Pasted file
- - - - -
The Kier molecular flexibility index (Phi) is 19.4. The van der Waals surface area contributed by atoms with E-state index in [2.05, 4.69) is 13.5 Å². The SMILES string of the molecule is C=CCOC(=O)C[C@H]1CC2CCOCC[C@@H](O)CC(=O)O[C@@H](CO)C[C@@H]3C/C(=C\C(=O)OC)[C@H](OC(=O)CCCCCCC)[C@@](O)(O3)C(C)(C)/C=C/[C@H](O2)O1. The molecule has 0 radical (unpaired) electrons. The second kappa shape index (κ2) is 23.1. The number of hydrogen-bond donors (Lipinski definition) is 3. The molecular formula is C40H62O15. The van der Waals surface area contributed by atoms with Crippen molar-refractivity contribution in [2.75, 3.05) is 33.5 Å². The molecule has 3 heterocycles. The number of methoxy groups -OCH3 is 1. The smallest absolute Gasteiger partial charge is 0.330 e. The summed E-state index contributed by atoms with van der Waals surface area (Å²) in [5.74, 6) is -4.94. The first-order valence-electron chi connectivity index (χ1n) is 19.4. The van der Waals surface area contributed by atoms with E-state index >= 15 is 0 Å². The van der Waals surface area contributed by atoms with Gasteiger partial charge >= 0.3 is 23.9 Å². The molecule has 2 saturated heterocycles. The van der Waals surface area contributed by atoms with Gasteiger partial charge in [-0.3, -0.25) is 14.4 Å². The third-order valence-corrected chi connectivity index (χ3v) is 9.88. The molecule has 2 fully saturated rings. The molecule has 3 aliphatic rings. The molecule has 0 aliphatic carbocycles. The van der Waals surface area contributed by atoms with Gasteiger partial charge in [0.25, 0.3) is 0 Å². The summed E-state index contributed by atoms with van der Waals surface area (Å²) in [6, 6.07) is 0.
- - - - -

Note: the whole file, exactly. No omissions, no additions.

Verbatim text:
The Kier molecular flexibility index (Phi) is 19.4. The van der Waals surface area contributed by atoms with E-state index in [2.05, 4.69) is 13.5 Å². The SMILES string of the molecule is C=CCOC(=O)C[C@H]1CC2CCOCC[C@@H](O)CC(=O)O[C@@H](CO)C[C@@H]3C/C(=C\C(=O)OC)[C@H](OC(=O)CCCCCCC)[C@@](O)(O3)C(C)(C)/C=C/[C@H](O2)O1. The molecule has 0 radical (unpaired) electrons. The second kappa shape index (κ2) is 23.1. The number of hydrogen-bond donors (Lipinski definition) is 3. The molecular formula is C40H62O15. The van der Waals surface area contributed by atoms with Crippen molar-refractivity contribution in [2.75, 3.05) is 33.5 Å². The molecule has 3 heterocycles. The number of methoxy groups -OCH3 is 1. The smallest absolute Gasteiger partial charge is 0.330 e. The summed E-state index contributed by atoms with van der Waals surface area (Å²) in [5.74, 6) is -4.94. The first-order valence-electron chi connectivity index (χ1n) is 19.4. The van der Waals surface area contributed by atoms with E-state index >= 15 is 0 Å². The van der Waals surface area contributed by atoms with Gasteiger partial charge >= 0.3 is 23.9 Å². The molecule has 2 saturated heterocycles. The van der Waals surface area contributed by atoms with Gasteiger partial charge in [-0.3, -0.25) is 14.4 Å². The third-order valence-corrected chi connectivity index (χ3v) is 9.88. The molecule has 2 fully saturated rings. The molecule has 3 aliphatic rings. The molecule has 0 aliphatic carbocycles. The van der Waals surface area contributed by atoms with Gasteiger partial charge in [0.25, 0.3) is 0 Å². The summed E-state index contributed by atoms with van der Waals surface area (Å²) in [6, 6.07) is 0.